You may not think about water leaking when you think about your air conditioner, so it might be surprising to find water seeping from your unit. Discover where this water comes from and why your air conditioner may be leaking.
Where Does Air Conditioning Water Come From?
Let’s start by examining how and why an air conditioner produces water in the first place. You might already know your air conditioner uses refrigerant as a crucial component in cooling your house. To cool your home, the pressure of the refrigerant reduces, causing it to get cold inside the evaporator coil. This process allows the refrigerant to absorb heat from the air circulating through the air conditioner. This heat is pushed outside, cool air is directed inside, and your home becomes a comfortable haven!
Have you ever noticed how a cold beverage sweats on a hot and humid day? When the temperature of a surface is lower than the dew point of the air, moisture in the air will condense on that surface. This causes a cold beverage to “sweat” and is the same principle that causes your air conditioner to produce water.
When working properly, that water, also called condensate, drips onto a pan placed under the evaporator coil. This pan has a drain pipe attached that allows the condensate to drain away from your unit. Depending on your home, this could be piped over to your sump well or through the wall of your house. In some cases, there may be a pump to help remove the condensate from the drip pan if the system isn’t positioned to allow gravity to do the work.
When this system is not working properly, you will start seeing issues with condensation leaking around your indoor unit. Here are some problems you may face lead to water leaking around your AC unit.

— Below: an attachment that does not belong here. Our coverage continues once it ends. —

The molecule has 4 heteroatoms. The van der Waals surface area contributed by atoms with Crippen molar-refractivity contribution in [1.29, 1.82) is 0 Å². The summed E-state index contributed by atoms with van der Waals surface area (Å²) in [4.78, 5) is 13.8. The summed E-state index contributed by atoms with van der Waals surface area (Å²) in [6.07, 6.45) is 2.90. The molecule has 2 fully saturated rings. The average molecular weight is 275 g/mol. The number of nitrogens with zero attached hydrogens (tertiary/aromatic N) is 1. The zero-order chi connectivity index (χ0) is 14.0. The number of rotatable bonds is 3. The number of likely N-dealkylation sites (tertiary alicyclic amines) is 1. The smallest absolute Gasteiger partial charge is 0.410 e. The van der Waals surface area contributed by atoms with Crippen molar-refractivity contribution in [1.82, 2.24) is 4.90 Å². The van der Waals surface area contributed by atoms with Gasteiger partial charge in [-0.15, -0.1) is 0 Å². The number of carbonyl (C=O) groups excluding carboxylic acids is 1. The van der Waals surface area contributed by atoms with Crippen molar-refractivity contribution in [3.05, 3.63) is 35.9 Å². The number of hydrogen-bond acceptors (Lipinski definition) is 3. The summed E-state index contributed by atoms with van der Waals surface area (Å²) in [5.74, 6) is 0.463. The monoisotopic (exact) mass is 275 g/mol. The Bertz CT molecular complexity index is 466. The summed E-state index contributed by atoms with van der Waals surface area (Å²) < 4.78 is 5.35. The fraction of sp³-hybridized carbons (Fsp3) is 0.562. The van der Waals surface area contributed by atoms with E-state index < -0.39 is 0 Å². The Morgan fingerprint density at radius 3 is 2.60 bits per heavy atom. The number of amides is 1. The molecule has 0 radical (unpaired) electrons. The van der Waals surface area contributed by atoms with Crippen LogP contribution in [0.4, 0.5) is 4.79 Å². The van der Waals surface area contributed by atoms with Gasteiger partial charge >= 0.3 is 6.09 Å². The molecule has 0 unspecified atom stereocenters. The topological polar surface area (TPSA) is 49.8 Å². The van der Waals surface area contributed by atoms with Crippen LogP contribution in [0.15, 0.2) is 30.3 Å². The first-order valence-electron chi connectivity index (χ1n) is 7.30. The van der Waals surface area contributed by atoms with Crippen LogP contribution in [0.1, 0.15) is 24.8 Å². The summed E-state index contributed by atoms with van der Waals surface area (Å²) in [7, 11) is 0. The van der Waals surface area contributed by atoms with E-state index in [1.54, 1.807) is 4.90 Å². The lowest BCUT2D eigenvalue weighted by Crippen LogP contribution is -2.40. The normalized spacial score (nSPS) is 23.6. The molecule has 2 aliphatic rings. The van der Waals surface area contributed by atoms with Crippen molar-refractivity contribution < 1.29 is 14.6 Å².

Clogged Condensate Drain
One of the most common issues causing AC water leaks is a clogged condensate drain. There are several things that might clog your drain. As condensate drips from the evaporator coil, it may pick up small bits of metal or rust from corrosion, or it might grab onto airborne contaminants like dust. The condensate drain is also a primary breeding ground for mold, mildew, and fungus because it is a moist and dark area.
To keep the condensate drain clear, it needs periodic cleaning. An HVAC technician will clean the drain as a part of a professional AC maintenance visit. You can also clean it yourself by pouring a cup of bleach, vinegar, hot water, or hydrogen peroxide down the drain at the access point. Do not mix bleach and vinegar because it will produce toxic chlorine gas.
Clogged Air Filter
A dirty or clogged air filter is the underlying culprit behind many problems with your air conditioner. All these problems occur because too little air is moving through the system. One such problem is a frozen evaporator coil. When insufficient air moves through the coil, it gets too cold. When this happens, condensation freezes on the evaporator coil. When that ice thaws, it releases more water than the condensate drain is designed to handle at one time and can cause the drip pan to overflow.
To prevent this, check your air filter every month and gently vacuum off the intake side. The common 1- and 2-inch filters usually need replacing about every 30 to 90 days, depending on whether they are flat or pleated and your home’s indoor air quality. Larger filters may last longer, so talk with your maintenance technician about the expected service life. Regardless of the size, when you see dirt visibly collecting on the intake surface of the filter, it is time for a replacement.